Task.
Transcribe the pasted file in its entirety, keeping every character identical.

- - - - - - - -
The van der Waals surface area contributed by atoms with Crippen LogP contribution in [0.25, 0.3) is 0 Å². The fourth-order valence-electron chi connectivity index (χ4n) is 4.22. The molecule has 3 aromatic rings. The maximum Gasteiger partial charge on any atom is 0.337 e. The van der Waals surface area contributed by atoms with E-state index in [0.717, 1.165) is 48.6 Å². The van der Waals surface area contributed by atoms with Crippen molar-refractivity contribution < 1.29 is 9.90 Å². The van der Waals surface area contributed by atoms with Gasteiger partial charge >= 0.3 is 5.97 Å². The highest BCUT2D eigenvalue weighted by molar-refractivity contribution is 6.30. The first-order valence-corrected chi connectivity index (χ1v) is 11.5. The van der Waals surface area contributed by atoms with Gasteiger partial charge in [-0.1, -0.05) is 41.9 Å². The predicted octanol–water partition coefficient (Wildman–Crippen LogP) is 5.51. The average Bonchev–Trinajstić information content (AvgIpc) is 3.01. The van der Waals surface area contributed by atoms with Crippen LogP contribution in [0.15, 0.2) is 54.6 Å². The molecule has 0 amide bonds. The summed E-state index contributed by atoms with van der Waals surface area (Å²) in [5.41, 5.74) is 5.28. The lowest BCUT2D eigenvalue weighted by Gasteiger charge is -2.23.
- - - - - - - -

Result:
The van der Waals surface area contributed by atoms with Crippen LogP contribution in [0.25, 0.3) is 0 Å². The fourth-order valence-electron chi connectivity index (χ4n) is 4.22. The molecule has 3 aromatic rings. The maximum Gasteiger partial charge on any atom is 0.337 e. The van der Waals surface area contributed by atoms with E-state index in [0.717, 1.165) is 48.6 Å². The van der Waals surface area contributed by atoms with Crippen molar-refractivity contribution < 1.29 is 9.90 Å². The van der Waals surface area contributed by atoms with Gasteiger partial charge >= 0.3 is 5.97 Å². The highest BCUT2D eigenvalue weighted by molar-refractivity contribution is 6.30. The first-order valence-corrected chi connectivity index (χ1v) is 11.5. The van der Waals surface area contributed by atoms with Gasteiger partial charge in [-0.1, -0.05) is 41.9 Å². The predicted octanol–water partition coefficient (Wildman–Crippen LogP) is 5.51. The average Bonchev–Trinajstić information content (AvgIpc) is 3.01. The van der Waals surface area contributed by atoms with Crippen LogP contribution in [0.15, 0.2) is 54.6 Å². The molecule has 0 amide bonds. The summed E-state index contributed by atoms with van der Waals surface area (Å²) in [5.41, 5.74) is 5.28. The lowest BCUT2D eigenvalue weighted by Gasteiger charge is -2.23.